I'm considering fitting a locker to the front axle as well. Does any bloke on this platform perhaps have a front locker? Also, what is a budget option yet reliable? I know ARB air-lockers are the be-all end-all of quality and the TJM lockers are absent following the whole fiasco last year. I have read that OL stock lockers. Any know-how on that? Or any other types you guys may know off? Lastly, what's the difference between standard and air-lockers???

You guys Rock

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Re: Difflock functioning

Post by Johann 1984 » 10 Feb 2015 20:54

Hi Peter,

I have a 3.0 GL. It's a 2013 model. I use to drive a lovely YD25 2012 Hardbody but I sold it. Should the locker make a slight sound when engaging? Or silent? I'm sure I heard a slight sound. My mates cruiser 76 makes one healthy loud 'clack' sou d when his lockers engage.


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Johann

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Re: Difflock functioning

Post by Alex Roux » 10 Feb 2015 21:51

I hear a clack when mine engages. But it is rather soft. Not to be mistaken for the click made by the front auto locking hubs when changing direction while in 4x4 (if the hubs are not manually locked).
I have also heard of others saying that they do not hear theirs clack at all.

The ARB air lockers is probably the safe route, given the wide spread use and therefore support you will get for it.
But I have also heard of the magnetically engaged lockers, which I think is a better technology, but not common in SA.

Standard vs Air locker:
The standard locker if used correctly is pretty good. Where it has broken, this typically happens when driving off thinking it had already engaged, when it has not done so yet.
Once engaged it will not break unless you try too hard and abuse the vehicle in an obstacle (my view).
It has, as Peter says, only a few large teeth.
I understand that the ARB air lockers has more teeth and is stronger. But it is not full proof since it still relies on an air tight pipe from the compressor to the diff, to engage.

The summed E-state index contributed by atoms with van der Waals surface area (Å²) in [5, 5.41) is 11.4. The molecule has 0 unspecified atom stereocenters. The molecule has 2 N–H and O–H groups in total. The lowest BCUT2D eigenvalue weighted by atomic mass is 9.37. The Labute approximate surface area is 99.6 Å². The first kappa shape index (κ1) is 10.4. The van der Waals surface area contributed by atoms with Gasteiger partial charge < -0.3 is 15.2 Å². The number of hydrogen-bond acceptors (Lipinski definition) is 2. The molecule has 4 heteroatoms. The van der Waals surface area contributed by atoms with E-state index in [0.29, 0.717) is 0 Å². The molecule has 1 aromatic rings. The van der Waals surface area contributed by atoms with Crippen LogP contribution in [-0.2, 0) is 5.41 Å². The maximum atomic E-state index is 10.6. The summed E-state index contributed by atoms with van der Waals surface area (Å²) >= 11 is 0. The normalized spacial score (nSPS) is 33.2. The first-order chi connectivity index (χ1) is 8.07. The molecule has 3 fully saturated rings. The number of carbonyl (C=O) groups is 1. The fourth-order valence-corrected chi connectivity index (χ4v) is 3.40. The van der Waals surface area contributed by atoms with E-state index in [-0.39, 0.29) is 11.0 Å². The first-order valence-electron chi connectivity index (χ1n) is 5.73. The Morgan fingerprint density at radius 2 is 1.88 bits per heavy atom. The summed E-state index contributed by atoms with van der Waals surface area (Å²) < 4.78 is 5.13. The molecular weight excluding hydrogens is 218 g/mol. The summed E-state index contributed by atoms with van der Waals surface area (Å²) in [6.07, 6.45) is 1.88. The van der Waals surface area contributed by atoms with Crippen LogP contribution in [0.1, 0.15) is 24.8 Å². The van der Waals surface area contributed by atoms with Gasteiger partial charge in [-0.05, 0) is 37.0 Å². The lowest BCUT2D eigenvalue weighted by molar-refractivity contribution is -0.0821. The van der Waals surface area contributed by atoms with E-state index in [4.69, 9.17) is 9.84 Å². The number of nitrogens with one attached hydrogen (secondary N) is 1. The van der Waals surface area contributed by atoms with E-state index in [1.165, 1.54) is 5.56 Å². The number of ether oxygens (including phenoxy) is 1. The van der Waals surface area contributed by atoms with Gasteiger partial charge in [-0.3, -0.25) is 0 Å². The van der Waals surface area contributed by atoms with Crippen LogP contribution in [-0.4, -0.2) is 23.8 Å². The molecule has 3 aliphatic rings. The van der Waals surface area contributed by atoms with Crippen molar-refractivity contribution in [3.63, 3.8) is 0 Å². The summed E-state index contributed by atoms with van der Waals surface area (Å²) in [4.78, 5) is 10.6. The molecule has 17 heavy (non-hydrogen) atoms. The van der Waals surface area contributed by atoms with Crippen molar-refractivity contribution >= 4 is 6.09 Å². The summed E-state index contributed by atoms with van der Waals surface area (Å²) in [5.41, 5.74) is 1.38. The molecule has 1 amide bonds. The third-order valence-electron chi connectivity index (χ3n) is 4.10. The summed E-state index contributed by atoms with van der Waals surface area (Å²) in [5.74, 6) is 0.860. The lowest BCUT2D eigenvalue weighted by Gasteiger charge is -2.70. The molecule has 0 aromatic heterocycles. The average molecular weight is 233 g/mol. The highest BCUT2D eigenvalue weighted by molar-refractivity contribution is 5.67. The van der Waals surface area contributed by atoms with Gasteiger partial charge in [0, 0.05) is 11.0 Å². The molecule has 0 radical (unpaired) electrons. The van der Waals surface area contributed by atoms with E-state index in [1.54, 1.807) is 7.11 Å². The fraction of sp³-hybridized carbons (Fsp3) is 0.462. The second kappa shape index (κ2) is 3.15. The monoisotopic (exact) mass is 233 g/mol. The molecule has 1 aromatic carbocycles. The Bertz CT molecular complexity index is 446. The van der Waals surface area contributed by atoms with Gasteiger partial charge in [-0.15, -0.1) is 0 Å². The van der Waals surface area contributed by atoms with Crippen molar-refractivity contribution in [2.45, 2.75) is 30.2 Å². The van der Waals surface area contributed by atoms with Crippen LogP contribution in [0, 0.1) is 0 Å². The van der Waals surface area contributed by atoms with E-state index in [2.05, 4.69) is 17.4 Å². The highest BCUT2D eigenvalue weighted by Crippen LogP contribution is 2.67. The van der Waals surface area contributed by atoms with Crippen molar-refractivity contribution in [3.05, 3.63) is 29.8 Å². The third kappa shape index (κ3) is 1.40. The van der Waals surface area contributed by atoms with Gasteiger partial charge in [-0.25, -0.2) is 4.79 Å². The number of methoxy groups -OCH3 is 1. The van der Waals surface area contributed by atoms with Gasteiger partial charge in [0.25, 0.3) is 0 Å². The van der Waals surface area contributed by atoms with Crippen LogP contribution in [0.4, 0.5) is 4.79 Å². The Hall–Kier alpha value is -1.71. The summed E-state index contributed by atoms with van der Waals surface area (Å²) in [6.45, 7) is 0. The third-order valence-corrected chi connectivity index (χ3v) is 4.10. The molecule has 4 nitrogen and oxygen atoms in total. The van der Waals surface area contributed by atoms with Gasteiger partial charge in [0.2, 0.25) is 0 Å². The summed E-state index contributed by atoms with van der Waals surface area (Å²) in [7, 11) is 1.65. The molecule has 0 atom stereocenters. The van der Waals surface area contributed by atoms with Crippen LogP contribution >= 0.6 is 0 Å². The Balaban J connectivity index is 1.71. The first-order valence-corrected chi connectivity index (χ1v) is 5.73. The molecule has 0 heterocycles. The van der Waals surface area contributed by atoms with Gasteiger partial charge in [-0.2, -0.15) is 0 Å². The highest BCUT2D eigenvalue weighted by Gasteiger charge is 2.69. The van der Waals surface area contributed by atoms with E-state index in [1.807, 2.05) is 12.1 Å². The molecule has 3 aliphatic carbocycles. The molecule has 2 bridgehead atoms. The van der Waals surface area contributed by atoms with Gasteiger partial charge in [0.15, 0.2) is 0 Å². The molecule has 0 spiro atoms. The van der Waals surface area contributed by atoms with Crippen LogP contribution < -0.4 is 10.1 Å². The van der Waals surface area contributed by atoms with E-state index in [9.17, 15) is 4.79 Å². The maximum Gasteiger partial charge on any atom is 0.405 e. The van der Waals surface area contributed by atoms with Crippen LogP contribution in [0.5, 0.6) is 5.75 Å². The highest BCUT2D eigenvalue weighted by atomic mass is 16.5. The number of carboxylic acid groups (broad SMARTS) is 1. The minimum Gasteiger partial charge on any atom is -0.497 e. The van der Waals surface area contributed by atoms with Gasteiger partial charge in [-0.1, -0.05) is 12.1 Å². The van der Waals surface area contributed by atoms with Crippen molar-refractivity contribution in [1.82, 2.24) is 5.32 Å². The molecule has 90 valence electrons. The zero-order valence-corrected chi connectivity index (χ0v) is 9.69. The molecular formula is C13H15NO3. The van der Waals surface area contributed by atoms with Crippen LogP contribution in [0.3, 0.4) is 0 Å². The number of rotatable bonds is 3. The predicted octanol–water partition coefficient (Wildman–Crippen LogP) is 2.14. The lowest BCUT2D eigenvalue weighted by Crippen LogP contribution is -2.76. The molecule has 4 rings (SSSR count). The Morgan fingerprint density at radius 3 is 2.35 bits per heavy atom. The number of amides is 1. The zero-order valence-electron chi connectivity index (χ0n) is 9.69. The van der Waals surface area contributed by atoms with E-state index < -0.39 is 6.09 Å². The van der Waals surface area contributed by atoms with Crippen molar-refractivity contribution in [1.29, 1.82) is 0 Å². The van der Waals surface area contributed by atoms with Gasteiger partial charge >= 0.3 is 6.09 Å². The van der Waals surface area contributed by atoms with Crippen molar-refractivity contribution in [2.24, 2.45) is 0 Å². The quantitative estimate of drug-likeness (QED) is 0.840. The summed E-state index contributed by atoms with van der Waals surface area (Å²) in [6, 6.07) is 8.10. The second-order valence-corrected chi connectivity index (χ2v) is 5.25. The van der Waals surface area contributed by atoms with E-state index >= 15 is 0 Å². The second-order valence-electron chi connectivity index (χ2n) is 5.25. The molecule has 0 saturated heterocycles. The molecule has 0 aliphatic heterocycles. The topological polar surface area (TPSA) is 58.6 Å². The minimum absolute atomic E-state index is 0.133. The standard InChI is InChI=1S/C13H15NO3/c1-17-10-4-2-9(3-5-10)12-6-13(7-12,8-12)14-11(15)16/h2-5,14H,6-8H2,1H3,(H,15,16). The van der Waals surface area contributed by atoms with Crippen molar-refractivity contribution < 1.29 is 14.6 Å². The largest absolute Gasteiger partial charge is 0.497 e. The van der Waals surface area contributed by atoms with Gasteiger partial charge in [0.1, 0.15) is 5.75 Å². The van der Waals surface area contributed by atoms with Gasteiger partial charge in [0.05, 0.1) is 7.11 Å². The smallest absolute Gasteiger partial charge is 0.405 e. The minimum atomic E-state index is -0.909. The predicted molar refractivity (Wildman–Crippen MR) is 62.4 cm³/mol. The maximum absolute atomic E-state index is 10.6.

In an obstacle, if only one wheel has traction, and you are stuck, using too much power while the diff is locked, can result in serious damage elsewhere in the drive train.
Therefore, I suspect, if you have a choice, it would be better for the the standard locker to break rather than the side shaft to bend of the prop shaft to break off.
Having a super strong diff locker is therefore not necessarily such a good thing...
The weakest link in your drivetrain should be one that can break, allowing you still to drive home.

As far as I know Thabbies and Offroadbiker on this forum have front lockers.
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Re: Difflock functioning

Post by Clem » 11 Feb 2015 07:57

Alex Roux wrote:the later 4.8 Grx's have LSD on the front diff. I would be keen to hear others' view on this.
It's not true. I have a 2013 and I can tell you that it does not.

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Re: Difflock functioning

Post by Marino4x4 » 11 Feb 2015 09:25

Hi Johann

The standard locker on the Patrol works with vacuum from the engine. The ARB air locker needs an extra compressor fitted because it uses positive air pressure to engage. There are also options on the market that works with electromagnets like the Toyota's do.

Here is a picture of the diff lock: http://patrol4x4.co.za/viewtopic.php?f= ... ken#p41377

You can see that it might happen that the shafts will need to rotate at different speeds to allow the teeth to engage. When driving down a straight road the wheels will turn the same speed, but when you took the turn the speed varied and the diff could engage. In mud it is difficult to tern and let the wheels move at different speeds, but you can maybe try next time to make a turn until it engages.

Show us some pictures of your trip. :thumbup:
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Re: Difflock functioning

Post by offroadbiker » 11 Feb 2015 11:35

Got the ARB lockers in front with the additional compressor - problem, well I never seem to get a chance to use it, the patrol does not get stuck :wink: